The genius child has become a stable trope of contemporary literature. I don’t know when it happened, exactly, but this unlikely figure – the prepubescent, usually male child whose mental gifts exceed those of almost every surrounding adult and who is overarmed with an encyclopedic breadth of factual knowledge – has become a commonplace. We now expect one or two books a year in which he stars.

But the genre somewhat rankles. It takes as its premise a character who could not truly exist: a boy of ten or eleven who possesses both factual and scientific knowledge, not to mention a vocabulary, that would not belong to an actual child prodigy, or even many well-educated adults. If such a boy did exist, he would do so at the far edge of human possibility; it is rare that fiction about the far edge is more compelling than fiction about the strange, crowded, humdrum center. Fiction about a child genius is a kind of magical realism.

The phenomenon of the child genius has the aspect of an arms race: they keep getting smarter. Once you did not have to be a genius to qualify as the narrator of a novel. Take Scout Finch, from Harper Lee’s To Kill a Mockingbird: she is bright, but within reason; she has a plausible precocity. A more recent example is Briony Tallis, from Ian McEwan’s Atonement. She’s quite a sharp little thing, but her ragged use of high vocabulary is fiercely true to life, and the novel’s ramifying plot takes into account the dark edge of smarts; like any tool, they may be used for bad as well as good. Child narrators have always been bright, but that makes sense; bright children are more observant and capable of empathy, and thus are more interesting narrators, and (as in the case of Scout Finch) they frequently resemble earlier incarnations of their creators.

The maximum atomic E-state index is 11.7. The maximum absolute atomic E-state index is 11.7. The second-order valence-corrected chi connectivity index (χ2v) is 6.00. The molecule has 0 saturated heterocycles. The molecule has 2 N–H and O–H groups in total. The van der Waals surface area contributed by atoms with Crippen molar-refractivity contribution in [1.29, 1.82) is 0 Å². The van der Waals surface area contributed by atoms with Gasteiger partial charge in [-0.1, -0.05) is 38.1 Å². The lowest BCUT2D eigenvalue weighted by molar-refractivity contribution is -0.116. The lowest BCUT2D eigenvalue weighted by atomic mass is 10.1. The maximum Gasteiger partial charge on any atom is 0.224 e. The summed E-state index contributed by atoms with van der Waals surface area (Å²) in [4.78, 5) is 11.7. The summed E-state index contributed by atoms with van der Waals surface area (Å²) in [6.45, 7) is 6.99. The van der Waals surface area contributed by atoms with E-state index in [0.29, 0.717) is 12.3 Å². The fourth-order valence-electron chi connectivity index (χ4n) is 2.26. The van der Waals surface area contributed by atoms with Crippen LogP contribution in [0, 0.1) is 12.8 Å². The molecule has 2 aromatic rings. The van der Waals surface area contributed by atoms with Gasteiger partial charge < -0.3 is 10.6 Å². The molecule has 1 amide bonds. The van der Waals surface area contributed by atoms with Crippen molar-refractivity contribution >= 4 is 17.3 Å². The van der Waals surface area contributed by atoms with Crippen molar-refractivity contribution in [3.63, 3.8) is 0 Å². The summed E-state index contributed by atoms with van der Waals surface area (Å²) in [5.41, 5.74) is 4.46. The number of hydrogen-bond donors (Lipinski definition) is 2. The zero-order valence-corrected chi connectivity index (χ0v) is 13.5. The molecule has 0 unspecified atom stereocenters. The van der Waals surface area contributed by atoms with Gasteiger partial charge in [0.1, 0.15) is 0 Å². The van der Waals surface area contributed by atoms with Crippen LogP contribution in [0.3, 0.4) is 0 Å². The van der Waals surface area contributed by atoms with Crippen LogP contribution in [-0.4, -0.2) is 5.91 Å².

In a book narrated by a child-genius events are not what matter: it is not a book about what happens so much as it is a book about what the narrator knows; about the great globes of his learning and his fertile mind. The state of his genius must be taken at face value; the reader has to be interested in the narrator’s lists, in his zeal for factual collection.

But a different sort of child narrator can be found in recent literature, and he is a far more interesting one, because he is the more true to life, and therefore the much more difficult for an adult writer to create.

Agu, the nine- or ten-year-old narrator of Uzodinma Iweala’s Beasts of No Nation, from 2005, endures the corrosive traumatic life of a child soldier in an unnamed West African country. He is a bright boy; he imagines one day being a doctor. But he is not unrealistically smart; his cleverness earns him little in the Boschian hell of the war he must fight. His brain makes logical connections but does so within the crude system of cost and benefit he has been given.